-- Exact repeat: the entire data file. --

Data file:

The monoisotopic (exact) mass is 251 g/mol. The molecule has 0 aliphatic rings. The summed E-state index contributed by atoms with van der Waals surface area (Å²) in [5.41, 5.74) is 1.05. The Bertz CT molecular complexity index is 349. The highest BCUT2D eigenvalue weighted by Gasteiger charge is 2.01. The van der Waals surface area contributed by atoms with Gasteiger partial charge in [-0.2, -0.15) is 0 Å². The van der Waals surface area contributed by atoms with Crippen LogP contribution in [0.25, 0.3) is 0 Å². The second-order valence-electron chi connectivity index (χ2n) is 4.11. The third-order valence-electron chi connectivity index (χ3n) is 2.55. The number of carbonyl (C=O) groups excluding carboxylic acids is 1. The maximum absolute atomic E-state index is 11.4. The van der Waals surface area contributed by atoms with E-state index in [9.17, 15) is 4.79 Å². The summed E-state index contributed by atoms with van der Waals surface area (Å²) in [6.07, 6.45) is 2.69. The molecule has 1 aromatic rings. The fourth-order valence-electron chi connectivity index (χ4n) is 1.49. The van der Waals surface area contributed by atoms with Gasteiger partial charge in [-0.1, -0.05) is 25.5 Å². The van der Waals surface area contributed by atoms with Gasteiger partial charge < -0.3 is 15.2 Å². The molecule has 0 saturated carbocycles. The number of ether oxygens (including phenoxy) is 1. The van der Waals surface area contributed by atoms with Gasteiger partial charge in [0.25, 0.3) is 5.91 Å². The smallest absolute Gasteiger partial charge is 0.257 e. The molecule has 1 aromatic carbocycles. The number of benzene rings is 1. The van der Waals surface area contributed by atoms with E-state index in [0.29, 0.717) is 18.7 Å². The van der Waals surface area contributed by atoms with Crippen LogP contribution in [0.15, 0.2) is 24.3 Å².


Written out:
The monoisotopic (exact) mass is 251 g/mol. The molecule has 0 aliphatic rings. The summed E-state index contributed by atoms with van der Waals surface area (Å²) in [5.41, 5.74) is 1.05. The Bertz CT molecular complexity index is 349. The highest BCUT2D eigenvalue weighted by Gasteiger charge is 2.01. The van der Waals surface area contributed by atoms with Gasteiger partial charge in [-0.2, -0.15) is 0 Å². The van der Waals surface area contributed by atoms with Crippen LogP contribution in [0.25, 0.3) is 0 Å². The second-order valence-electron chi connectivity index (χ2n) is 4.11. The third-order valence-electron chi connectivity index (χ3n) is 2.55. The number of carbonyl (C=O) groups excluding carboxylic acids is 1. The maximum absolute atomic E-state index is 11.4. The van der Waals surface area contributed by atoms with E-state index in [9.17, 15) is 4.79 Å². The summed E-state index contributed by atoms with van der Waals surface area (Å²) in [6.07, 6.45) is 2.69. The molecule has 1 aromatic rings. The fourth-order valence-electron chi connectivity index (χ4n) is 1.49. The van der Waals surface area contributed by atoms with Gasteiger partial charge in [-0.1, -0.05) is 25.5 Å². The van der Waals surface area contributed by atoms with Gasteiger partial charge < -0.3 is 15.2 Å². The molecule has 0 saturated carbocycles. The number of ether oxygens (including phenoxy) is 1. The van der Waals surface area contributed by atoms with Gasteiger partial charge in [0.25, 0.3) is 5.91 Å². The smallest absolute Gasteiger partial charge is 0.257 e. The molecule has 1 aromatic carbocycles. The number of benzene rings is 1. The van der Waals surface area contributed by atoms with E-state index in [0.29, 0.717) is 18.7 Å². The van der Waals surface area contributed by atoms with Crippen LogP contribution in [0.15, 0.2) is 24.3 Å².